Reviewed by

Christopher Armstead

One day someone somewhere is going to have to bless me and allow me to sit quietly and observe how these distro companies make their decisions in regards to marketing their respective movies. Take this movie ‘Afterwards’ for instance. Note that this movie has cover art that shows actress Evangeline Lilly and actor John Malkovich on the cover with Malkovich holding a smoking gun. At no point in this movie does Malkovich hold a smoking gun, though there are two scenes featuring guns in the movie, to be fair. In addition the star of the movie is Romain Duris who makes no appearance on this particular box cover but he is French and I the suppose the assumption is that American audiences wouldn’t know who he is, but these people do watch TV and ‘Lost’ so they probably have a good idea who Evangeline Lilly is, even though she’s on screen all of ten minutes. Thus armed with that bit of disinformation I can see where someone might pick up this movie and be disappointed that they didn’t get an Evangeline Lilly movie with gunplay and John Malkovich as the sneering heavy. Please don’t blame director Gilles Bourdos for this.

Duris assumes the role of driven Manhattan attorney Nathan Del Amico. Years ago as a child young Nathan was struck by a speeding automobile while trying to get help for a drowning friend and left us for while, but he did return. Today Nathan is focused, curt, unemotional, short with people and completely locked into the job at hand which has made him a star at his firm. Unfortunately Nathan also has a similar disposition with his ex-wife Claire (Lilly) and his young daughter Tracey (Sara Waisglass). It wasn’t always this way though because there was a time not too long ago where the Del Amico’s were extremely happy. We know this because through flashback we can see the Del Amico’s walking in lush fields, all dressed in white, with one child prancing in the lilies and a baby on her mother’s hip amid falling fluffy white pixie dust. Believe me when I tell you that this is something only extremely happy people do. A terrible tragedy make the fluffy pixie dust go away.

Things get way more complicated in Nathan’s miserable current life when he meets the really odd Dr. Kay (Malkovich) who speaks in riddles and serves the main purpose of

making an angry man even more angry. Dr. Kay apparently is a messenger and has the gift, or curse as it may be, of observing people via a bright light which surrounds them which alerts him that said person is soon to die. Nathan doesn’t believe this at first, despite the doc proving it to him, and then he believes just slightly and attempts to redirect the eventual death of an old friend (Pascale Bussieres) who the doctor told him was going to expire soon. Nathan actually succeeded in this, or so he believed, but the hour of death cannot be predicted… unless it’s necessary for the script. Now Nathan realizes that this doctor has shown up to deliver him a message and that Nathan has to get his life in order and prepare himself for the end.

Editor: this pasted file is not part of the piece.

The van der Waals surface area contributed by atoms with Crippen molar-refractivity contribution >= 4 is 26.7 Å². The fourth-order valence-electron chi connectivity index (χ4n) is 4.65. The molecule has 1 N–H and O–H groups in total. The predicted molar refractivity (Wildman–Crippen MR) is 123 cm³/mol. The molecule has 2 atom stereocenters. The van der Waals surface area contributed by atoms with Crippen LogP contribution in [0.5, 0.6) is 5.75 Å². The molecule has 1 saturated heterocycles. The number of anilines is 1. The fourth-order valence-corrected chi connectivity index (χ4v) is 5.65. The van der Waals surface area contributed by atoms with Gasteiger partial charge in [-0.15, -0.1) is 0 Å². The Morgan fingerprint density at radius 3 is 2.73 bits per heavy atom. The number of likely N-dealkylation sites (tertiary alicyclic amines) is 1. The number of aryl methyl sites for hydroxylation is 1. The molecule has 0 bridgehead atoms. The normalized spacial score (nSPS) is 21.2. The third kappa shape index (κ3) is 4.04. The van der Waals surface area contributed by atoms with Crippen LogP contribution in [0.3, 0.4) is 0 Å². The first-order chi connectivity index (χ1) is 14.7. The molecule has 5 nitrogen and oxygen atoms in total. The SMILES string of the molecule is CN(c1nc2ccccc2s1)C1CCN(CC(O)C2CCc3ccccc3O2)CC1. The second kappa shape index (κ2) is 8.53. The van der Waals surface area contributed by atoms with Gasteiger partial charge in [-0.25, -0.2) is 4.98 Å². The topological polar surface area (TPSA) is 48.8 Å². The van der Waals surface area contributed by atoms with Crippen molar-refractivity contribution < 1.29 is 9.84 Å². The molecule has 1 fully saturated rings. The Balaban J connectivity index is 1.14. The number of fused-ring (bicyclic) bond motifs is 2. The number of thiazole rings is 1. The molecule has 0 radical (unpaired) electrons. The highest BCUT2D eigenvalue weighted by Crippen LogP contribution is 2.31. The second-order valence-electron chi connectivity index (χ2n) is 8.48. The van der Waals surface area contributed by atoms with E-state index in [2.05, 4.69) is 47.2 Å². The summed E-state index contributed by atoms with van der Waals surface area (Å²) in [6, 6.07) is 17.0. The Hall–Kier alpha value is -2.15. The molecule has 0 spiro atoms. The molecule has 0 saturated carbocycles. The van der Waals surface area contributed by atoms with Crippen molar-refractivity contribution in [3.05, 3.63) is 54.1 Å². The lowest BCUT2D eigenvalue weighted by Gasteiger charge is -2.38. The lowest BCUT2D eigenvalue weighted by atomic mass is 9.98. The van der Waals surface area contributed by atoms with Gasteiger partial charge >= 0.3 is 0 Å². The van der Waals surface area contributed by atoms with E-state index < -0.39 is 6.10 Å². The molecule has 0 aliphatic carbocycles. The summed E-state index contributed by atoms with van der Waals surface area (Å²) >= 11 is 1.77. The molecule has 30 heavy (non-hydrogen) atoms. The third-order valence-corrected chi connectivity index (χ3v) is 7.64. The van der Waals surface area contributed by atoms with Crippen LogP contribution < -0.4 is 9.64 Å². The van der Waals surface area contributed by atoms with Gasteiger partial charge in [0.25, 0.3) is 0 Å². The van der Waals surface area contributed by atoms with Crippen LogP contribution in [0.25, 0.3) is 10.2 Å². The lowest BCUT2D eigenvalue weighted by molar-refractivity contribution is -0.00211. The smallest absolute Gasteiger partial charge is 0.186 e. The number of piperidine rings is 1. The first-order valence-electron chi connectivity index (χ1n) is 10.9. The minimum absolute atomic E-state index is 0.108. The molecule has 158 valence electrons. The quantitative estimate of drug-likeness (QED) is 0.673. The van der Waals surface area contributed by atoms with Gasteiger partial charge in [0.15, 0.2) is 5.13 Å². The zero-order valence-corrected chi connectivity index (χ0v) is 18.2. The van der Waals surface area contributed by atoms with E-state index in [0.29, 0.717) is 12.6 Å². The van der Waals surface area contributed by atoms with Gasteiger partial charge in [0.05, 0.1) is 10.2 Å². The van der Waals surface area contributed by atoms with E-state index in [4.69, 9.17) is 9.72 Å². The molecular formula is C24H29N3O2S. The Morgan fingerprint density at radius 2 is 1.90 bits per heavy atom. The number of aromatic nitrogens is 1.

Understandably, Nathan proceeds to freak completely out, but eventually he resigns himself to his fate and tries to make things right with his wife and his daughter before his white light is extinguished completely. So he thought.

Based on Guillaume Musso’s novel ‘Et Apres…’ Afterwards is a methodically paced, beautifully shot film that does have some slight elements of a thriller and includes a touch of the supernatural but for the most part it is a family drama and also a drama dealing with life and death, and for what I believe this film set out to do, it does it very well.

Rare is the movie that we watch, on our television no less even though it’s a really nice TV, that the cinematography is so crisp and so superb that you have to give a shout out the cinematographer but such is the case with ‘Afterwards’ and its cinematographer Pin Bing Lee as this movie is so beautifully shot that the imagery almost becomes an organic character all unto itself. The wonderful images, unique storyline and solid performances turned in by Duris and Malkovich when taken as a whole made ‘Afterwards’ a very satisfying movie experience for me, despite the fact there was no smoking gun from John Malkovich.

However the movie was a little heavy handed with its message and the same cinematography that we had to mention for its excellence was also used to unashamedly manipulate its audience… sunny and white = happy… gray and overcast = miserable. What I call methodically paced others might call it slow, and the script does deal from the bottom of the deck on occasion. Dr. Kay informs us you can’t predict the hour of death but when he needed to prove his point to Nathan to move the story along, not only did he predict the hour of death he practically predicted the second of death… unless of course I missed something there.

But regardless, ‘Afterwards’ was a very good film which told its story well and hid it’s hand, at least from me, even better. It doesn’t play fair all the time (blame the director) and the marketing is completely misleading (not his fault) but this doesn’t derail ‘Afterwards’ from being a rewarding cinema experience.

Real Time Web